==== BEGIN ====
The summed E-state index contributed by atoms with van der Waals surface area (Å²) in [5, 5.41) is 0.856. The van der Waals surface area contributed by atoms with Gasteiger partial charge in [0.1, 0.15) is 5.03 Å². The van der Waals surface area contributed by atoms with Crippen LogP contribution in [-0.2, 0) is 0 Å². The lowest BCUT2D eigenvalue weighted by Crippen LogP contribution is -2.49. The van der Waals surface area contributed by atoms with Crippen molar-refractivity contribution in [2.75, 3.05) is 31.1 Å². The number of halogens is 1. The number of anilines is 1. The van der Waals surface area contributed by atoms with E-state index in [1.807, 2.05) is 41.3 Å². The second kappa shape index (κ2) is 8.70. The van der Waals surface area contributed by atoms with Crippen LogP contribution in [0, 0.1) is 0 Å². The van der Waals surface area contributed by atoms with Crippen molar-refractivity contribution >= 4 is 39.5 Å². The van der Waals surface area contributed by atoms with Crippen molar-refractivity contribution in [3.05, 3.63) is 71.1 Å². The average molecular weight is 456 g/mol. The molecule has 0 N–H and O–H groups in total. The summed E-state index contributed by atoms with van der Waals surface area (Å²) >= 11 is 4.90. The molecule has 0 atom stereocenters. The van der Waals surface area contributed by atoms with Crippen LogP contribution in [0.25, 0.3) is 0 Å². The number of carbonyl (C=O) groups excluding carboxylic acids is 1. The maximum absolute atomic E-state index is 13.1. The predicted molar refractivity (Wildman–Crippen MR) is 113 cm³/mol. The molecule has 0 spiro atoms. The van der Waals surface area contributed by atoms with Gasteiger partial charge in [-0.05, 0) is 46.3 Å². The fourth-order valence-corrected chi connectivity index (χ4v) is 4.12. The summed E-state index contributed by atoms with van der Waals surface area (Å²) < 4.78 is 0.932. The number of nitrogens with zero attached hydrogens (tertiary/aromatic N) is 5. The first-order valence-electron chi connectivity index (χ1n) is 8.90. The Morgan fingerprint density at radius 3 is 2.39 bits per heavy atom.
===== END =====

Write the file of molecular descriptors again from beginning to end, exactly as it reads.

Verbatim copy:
The summed E-state index contributed by atoms with van der Waals surface area (Å²) in [5, 5.41) is 0.856. The van der Waals surface area contributed by atoms with Gasteiger partial charge in [0.1, 0.15) is 5.03 Å². The van der Waals surface area contributed by atoms with Crippen LogP contribution in [-0.2, 0) is 0 Å². The lowest BCUT2D eigenvalue weighted by Crippen LogP contribution is -2.49. The van der Waals surface area contributed by atoms with Crippen molar-refractivity contribution in [2.75, 3.05) is 31.1 Å². The number of halogens is 1. The number of anilines is 1. The van der Waals surface area contributed by atoms with E-state index in [1.807, 2.05) is 41.3 Å². The second kappa shape index (κ2) is 8.70. The van der Waals surface area contributed by atoms with Crippen LogP contribution in [0, 0.1) is 0 Å². The van der Waals surface area contributed by atoms with Crippen molar-refractivity contribution >= 4 is 39.5 Å². The van der Waals surface area contributed by atoms with Crippen molar-refractivity contribution in [3.05, 3.63) is 71.1 Å². The average molecular weight is 456 g/mol. The molecule has 0 N–H and O–H groups in total. The summed E-state index contributed by atoms with van der Waals surface area (Å²) >= 11 is 4.90. The molecule has 0 atom stereocenters. The van der Waals surface area contributed by atoms with Crippen LogP contribution in [0.25, 0.3) is 0 Å². The number of carbonyl (C=O) groups excluding carboxylic acids is 1. The maximum absolute atomic E-state index is 13.1. The predicted molar refractivity (Wildman–Crippen MR) is 113 cm³/mol. The molecule has 0 spiro atoms. The van der Waals surface area contributed by atoms with Gasteiger partial charge in [-0.05, 0) is 46.3 Å². The fourth-order valence-corrected chi connectivity index (χ4v) is 4.12. The summed E-state index contributed by atoms with van der Waals surface area (Å²) < 4.78 is 0.932. The number of nitrogens with zero attached hydrogens (tertiary/aromatic N) is 5. The first-order valence-electron chi connectivity index (χ1n) is 8.90. The Morgan fingerprint density at radius 3 is 2.39 bits per heavy atom.